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Title: Intraperitoneal administration of mesenchymal stem cells ameliorates acute dextran sulfate sodium-induced colitis by suppressing dendritic cells
Authors: Nikolić A.
Simovic Markovic, Bojana
Gazdic, Marina
Randall Harrell C.
Fellabaum C.
Jovicic, Nemanja
Djonov, Valentin
Arsenijevic, Nebojsa
Lukic, Miodrag
Stojković M.
Volarevic, Vladislav
Journal: Biomedicine and Pharmacotherapy
Issue Date: 1-Apr-2018
Abstract: © 2018 Elsevier Masson SAS Dendritic cells (DCs) have important pathogenic role in the induction and progression of ulcerative colitis (UC), but their role in mesenchymal stem cells (MSCs)-mediated suppression of colon injury and inflammation is not revealed. By using dextran sodium sulfate (DSS)-induced colitis, a well-established murine model of UC, we examined effects of MSCs on phenotype and function of colon infiltrating DCs. Clinical, histological, immunophenotypic analysis and passive transfer of MSCs-primed DCs were used to evaluate capacity of MSC to suppress inflammatory phenotype of DCs in vivo. Additionally, DCs:MSCs interplay was also investigated in vitro, to confirmed in vivo obtained findings. Intraperitoneally administered MSCs (2 × 106) significantly reduced progression of DSS-induced colitis and reduced serum levels of inflammatory cytokines (IL-1β IL-12, and IL-6). Passive transfer of in vivo MSCs-primed DCs reduced severity of colitis while passive transfer of MSCs-non-primed DCs aggravated DSS-induced colitis. Through the secretion of immunomodulatory Galectin 3, MSCs, in paracrine manner, down-regulated production of inflammatory cytokines in DCs and attenuated expression of co-stimulatory and major histocompatibility complex class II molecules on their membranes. Taken together, these results indicate that MSCs achieved their beneficial effects in DSS-induced colitis by suppressing inflammatory phenotype of DCs in Gal-3 dependent manner. Therapeutic targeting of DCs by MSCs should be explored in future studies as a useful approach for the treatment of UC.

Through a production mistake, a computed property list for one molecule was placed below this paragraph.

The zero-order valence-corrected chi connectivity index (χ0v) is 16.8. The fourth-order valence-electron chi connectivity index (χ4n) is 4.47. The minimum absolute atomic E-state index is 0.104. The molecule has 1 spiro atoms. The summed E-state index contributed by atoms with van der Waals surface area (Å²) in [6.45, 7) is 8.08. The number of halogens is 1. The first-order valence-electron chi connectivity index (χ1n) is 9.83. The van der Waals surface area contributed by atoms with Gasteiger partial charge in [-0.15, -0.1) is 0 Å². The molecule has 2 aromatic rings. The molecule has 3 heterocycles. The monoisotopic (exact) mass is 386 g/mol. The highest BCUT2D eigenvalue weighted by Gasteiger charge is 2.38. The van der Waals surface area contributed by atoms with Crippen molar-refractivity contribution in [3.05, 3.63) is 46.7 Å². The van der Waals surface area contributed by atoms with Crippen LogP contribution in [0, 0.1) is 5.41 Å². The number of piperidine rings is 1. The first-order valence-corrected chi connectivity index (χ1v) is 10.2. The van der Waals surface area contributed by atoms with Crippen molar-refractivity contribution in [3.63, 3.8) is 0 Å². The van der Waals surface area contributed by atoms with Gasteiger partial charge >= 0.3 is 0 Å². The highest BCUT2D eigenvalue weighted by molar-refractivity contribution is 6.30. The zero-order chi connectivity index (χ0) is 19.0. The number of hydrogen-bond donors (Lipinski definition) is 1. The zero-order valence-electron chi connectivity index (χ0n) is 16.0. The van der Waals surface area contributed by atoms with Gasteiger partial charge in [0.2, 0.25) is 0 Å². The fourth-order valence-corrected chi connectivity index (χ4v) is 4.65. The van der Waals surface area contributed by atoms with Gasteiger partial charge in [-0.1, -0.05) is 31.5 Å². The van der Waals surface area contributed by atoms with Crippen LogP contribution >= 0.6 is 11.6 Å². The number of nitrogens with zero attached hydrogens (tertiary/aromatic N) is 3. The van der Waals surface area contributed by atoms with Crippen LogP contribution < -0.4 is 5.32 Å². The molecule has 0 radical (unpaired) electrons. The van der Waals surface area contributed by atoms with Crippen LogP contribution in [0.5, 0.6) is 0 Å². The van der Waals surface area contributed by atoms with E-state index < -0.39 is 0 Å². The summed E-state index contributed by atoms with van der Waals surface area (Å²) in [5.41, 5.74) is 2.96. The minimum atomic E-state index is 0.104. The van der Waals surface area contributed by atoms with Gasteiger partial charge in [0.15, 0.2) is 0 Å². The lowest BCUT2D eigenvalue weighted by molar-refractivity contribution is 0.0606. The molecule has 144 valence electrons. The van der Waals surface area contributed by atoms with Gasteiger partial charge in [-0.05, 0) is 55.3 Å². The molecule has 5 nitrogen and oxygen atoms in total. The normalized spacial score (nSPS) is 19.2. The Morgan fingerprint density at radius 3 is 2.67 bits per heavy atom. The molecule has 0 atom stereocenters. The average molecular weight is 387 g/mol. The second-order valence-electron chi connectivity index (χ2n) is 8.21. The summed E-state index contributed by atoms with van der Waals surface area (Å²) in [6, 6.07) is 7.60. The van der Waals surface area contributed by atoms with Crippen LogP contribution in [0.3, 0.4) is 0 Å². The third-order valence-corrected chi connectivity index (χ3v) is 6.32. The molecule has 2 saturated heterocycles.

Type: Article
DOI: 10.1016/j.biopha.2018.02.060
ISSN: 07533322
SCOPUS: 85042253114
Appears in Collections:Faculty of Medical Sciences, Kragujevac
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